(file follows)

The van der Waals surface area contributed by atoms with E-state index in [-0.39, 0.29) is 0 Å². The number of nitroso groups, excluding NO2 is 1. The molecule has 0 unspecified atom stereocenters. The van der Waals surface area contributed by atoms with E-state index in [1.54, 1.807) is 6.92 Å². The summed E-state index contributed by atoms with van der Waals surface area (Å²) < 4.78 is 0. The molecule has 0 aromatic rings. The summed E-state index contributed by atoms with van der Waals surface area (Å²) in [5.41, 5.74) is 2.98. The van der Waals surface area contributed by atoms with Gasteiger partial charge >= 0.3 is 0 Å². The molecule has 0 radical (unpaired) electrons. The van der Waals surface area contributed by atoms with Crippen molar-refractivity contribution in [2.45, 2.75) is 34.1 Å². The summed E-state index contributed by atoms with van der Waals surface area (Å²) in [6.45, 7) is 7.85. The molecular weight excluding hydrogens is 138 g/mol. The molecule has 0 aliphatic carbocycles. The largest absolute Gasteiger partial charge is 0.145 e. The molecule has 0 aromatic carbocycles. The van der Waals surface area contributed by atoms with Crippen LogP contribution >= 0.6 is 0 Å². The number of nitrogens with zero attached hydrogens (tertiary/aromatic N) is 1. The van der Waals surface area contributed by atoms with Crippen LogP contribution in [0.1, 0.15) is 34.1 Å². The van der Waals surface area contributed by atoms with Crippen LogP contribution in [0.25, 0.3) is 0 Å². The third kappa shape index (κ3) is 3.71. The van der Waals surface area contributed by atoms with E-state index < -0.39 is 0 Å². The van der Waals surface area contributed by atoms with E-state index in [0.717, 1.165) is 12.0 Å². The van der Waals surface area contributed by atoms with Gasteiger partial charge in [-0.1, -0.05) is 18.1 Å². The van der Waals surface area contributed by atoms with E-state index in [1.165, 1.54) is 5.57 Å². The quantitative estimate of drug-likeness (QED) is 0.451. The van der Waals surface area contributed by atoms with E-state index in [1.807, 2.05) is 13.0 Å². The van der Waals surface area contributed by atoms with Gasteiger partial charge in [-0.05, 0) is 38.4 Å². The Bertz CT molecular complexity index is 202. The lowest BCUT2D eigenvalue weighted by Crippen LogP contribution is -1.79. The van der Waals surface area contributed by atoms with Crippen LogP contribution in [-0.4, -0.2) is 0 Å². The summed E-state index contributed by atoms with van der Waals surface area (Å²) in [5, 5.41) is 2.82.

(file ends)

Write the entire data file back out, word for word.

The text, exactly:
The van der Waals surface area contributed by atoms with E-state index in [-0.39, 0.29) is 0 Å². The number of nitroso groups, excluding NO2 is 1. The molecule has 0 unspecified atom stereocenters. The van der Waals surface area contributed by atoms with E-state index in [1.54, 1.807) is 6.92 Å². The summed E-state index contributed by atoms with van der Waals surface area (Å²) < 4.78 is 0. The molecule has 0 aromatic rings. The summed E-state index contributed by atoms with van der Waals surface area (Å²) in [5.41, 5.74) is 2.98. The van der Waals surface area contributed by atoms with Gasteiger partial charge >= 0.3 is 0 Å². The molecule has 0 radical (unpaired) electrons. The van der Waals surface area contributed by atoms with Crippen molar-refractivity contribution in [2.45, 2.75) is 34.1 Å². The summed E-state index contributed by atoms with van der Waals surface area (Å²) in [6.45, 7) is 7.85. The molecular weight excluding hydrogens is 138 g/mol. The molecule has 0 aliphatic carbocycles. The largest absolute Gasteiger partial charge is 0.145 e. The molecule has 0 aromatic carbocycles. The van der Waals surface area contributed by atoms with Crippen LogP contribution >= 0.6 is 0 Å². The number of nitrogens with zero attached hydrogens (tertiary/aromatic N) is 1. The van der Waals surface area contributed by atoms with Crippen LogP contribution in [0.1, 0.15) is 34.1 Å². The van der Waals surface area contributed by atoms with Crippen LogP contribution in [0.25, 0.3) is 0 Å². The third kappa shape index (κ3) is 3.71. The van der Waals surface area contributed by atoms with E-state index < -0.39 is 0 Å². The van der Waals surface area contributed by atoms with E-state index in [0.717, 1.165) is 12.0 Å². The van der Waals surface area contributed by atoms with Gasteiger partial charge in [-0.1, -0.05) is 18.1 Å². The van der Waals surface area contributed by atoms with E-state index in [1.165, 1.54) is 5.57 Å². The quantitative estimate of drug-likeness (QED) is 0.451. The van der Waals surface area contributed by atoms with E-state index in [1.807, 2.05) is 13.0 Å². The van der Waals surface area contributed by atoms with Gasteiger partial charge in [-0.05, 0) is 38.4 Å². The Bertz CT molecular complexity index is 202. The lowest BCUT2D eigenvalue weighted by Crippen LogP contribution is -1.79. The van der Waals surface area contributed by atoms with Crippen LogP contribution in [-0.4, -0.2) is 0 Å². The summed E-state index contributed by atoms with van der Waals surface area (Å²) in [5, 5.41) is 2.82.